"This is further evidence of our commitment to clean up Suisun Bay," said Maritime Administrator David Matsuda. "The Mare Island recycling facility will bolster our efforts to remove obsolete ships and reduce environmental risks to the Bay." Also according to Marad, "Allied Defense Recycling, using the former Mare Island Naval Shipyard, will recycle the ships avoiding the lengthy tow to ship recyclers in other areas." Or, so one would hope.
- SITREP: November 2010
On Tuesday, Marad spokeswoman Cheron Wicker confirmed that ADR was indeed working under a December 31st deadline to get the dredging complete. Separately, and also on Tuesday, ADR Managing Director Jay Anast was reached for comment. He told MarPro, "The dredging approvals are in place and we are waiting for the dredging equipment which is enroute to arrive on site." He added that the process was on schedule, and barring any unforeseen problems or delays, the dredging would be complete by the end of the year. Following that, he expected to take delivery of the first vessel by the end of January.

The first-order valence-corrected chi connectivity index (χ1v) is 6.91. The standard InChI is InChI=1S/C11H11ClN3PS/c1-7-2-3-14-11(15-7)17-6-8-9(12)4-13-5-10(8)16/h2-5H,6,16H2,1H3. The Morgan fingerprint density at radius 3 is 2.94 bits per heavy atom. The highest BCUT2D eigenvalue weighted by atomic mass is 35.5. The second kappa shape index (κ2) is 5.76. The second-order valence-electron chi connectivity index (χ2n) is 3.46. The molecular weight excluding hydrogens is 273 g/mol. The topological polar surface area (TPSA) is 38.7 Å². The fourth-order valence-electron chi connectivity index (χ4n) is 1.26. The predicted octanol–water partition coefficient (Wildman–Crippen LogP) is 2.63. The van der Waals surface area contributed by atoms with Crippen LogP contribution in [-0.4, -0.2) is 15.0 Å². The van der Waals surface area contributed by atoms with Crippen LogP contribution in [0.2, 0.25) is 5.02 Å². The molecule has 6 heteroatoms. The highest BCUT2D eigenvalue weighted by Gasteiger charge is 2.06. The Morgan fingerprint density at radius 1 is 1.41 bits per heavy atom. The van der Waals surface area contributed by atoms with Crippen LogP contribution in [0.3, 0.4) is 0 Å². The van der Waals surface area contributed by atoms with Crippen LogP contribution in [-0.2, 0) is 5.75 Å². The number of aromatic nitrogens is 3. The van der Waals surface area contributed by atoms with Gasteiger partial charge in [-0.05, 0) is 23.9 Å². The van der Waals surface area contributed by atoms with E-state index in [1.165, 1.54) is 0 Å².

Speaking to MarPro from overseas, Anast remained confident that ADR could accomplish the required tasks at the Mare Island shipyard by the 31 December deadline. He added, "Getting all of the approvals and permitting was the biggest challenge. We believe that the hard part is behind us." He characterized the near unanimous local support from the various planning commissions and boards as "especially gratifying." He put the cost of starting up the new, Mare Island ship disposal service at more than $6 million.